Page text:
[The man again] departed, waited an hour, returned and said, “Who here is Hillel? Who here is Hillel?” [Hillel] wrapped on [his cloak] and went out to him. He said to him, “My son, what do you require?” He said to [Hillel], “I have a question to ask.” [Hillel] said to him, “Ask, my son, ask.” “Why are the feet of the Africans (Cathartans?) wide?”

“My son, you have asked a great question,” replied he. “It is because they live in watery marshes.”

Maharsha: Hillel thought that he was thinking about the third evil middah which is nefesh rechavah (literally: wide soul), to gather a lot of money. “Wide feet” as they say about what is written “‘all that they stood which is in their feet’ — this is money, which a person stands on his feet”. And he replied [that it is] because they live in betza’im, a hint to the idea that they live among nations that love betza and money. For the children of Afriki are among the children of Canaan who turned away from Eretz Yisrael. As it says in the beginning of ch. “Cheilek” … about Canaan that he commanded his sons to love theft and betza.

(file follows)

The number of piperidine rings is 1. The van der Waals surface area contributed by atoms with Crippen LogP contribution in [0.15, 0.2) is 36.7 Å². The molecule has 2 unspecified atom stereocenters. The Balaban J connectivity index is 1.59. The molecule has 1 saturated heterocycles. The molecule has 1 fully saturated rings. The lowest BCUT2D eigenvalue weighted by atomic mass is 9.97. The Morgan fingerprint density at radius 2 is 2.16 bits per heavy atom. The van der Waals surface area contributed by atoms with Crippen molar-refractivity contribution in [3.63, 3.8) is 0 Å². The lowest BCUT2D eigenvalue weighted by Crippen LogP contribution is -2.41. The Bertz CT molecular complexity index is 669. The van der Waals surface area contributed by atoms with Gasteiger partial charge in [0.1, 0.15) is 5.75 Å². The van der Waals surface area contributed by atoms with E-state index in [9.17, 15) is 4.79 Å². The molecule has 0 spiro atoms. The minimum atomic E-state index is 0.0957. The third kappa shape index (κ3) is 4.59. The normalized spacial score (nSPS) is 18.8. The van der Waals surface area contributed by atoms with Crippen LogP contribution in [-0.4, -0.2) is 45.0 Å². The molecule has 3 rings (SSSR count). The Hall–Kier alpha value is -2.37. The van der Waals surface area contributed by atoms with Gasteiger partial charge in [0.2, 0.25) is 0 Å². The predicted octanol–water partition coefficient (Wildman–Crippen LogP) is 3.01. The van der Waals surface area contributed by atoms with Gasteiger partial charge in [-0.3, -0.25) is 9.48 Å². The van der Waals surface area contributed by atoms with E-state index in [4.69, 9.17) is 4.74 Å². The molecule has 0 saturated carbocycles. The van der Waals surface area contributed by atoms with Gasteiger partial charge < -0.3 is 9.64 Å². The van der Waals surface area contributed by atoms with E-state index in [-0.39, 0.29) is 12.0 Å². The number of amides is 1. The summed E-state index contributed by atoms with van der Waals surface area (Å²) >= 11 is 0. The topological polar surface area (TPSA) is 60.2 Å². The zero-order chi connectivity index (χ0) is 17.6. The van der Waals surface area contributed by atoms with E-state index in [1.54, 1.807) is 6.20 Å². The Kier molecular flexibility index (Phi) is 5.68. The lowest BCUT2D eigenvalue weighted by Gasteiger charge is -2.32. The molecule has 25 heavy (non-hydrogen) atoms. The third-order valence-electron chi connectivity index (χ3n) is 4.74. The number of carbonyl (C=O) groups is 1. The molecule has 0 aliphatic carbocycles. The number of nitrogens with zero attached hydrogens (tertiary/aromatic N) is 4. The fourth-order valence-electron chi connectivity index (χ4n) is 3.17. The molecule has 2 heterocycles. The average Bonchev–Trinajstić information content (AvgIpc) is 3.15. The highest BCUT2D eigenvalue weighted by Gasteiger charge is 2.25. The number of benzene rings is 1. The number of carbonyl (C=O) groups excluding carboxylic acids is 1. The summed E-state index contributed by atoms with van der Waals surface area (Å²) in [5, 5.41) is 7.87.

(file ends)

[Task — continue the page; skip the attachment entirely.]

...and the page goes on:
He said to [Hillel], “I have many questions to ask, but I am afraid that you may become angry.” [Hillel] wrapped his cloak, sat before him and he said to him, “Ask all the questions you have to ask.” He said to him, “Are you the Hillel who is called the nasi of Israel?”

He said to him, “Yes.”

[The man] said to Hillel, “If that is you, may there not be many like you in Israel.”

He said to him, “My son, why?”

[The man] said to [Hillel], “Because of you, I have lost 400 zuz!”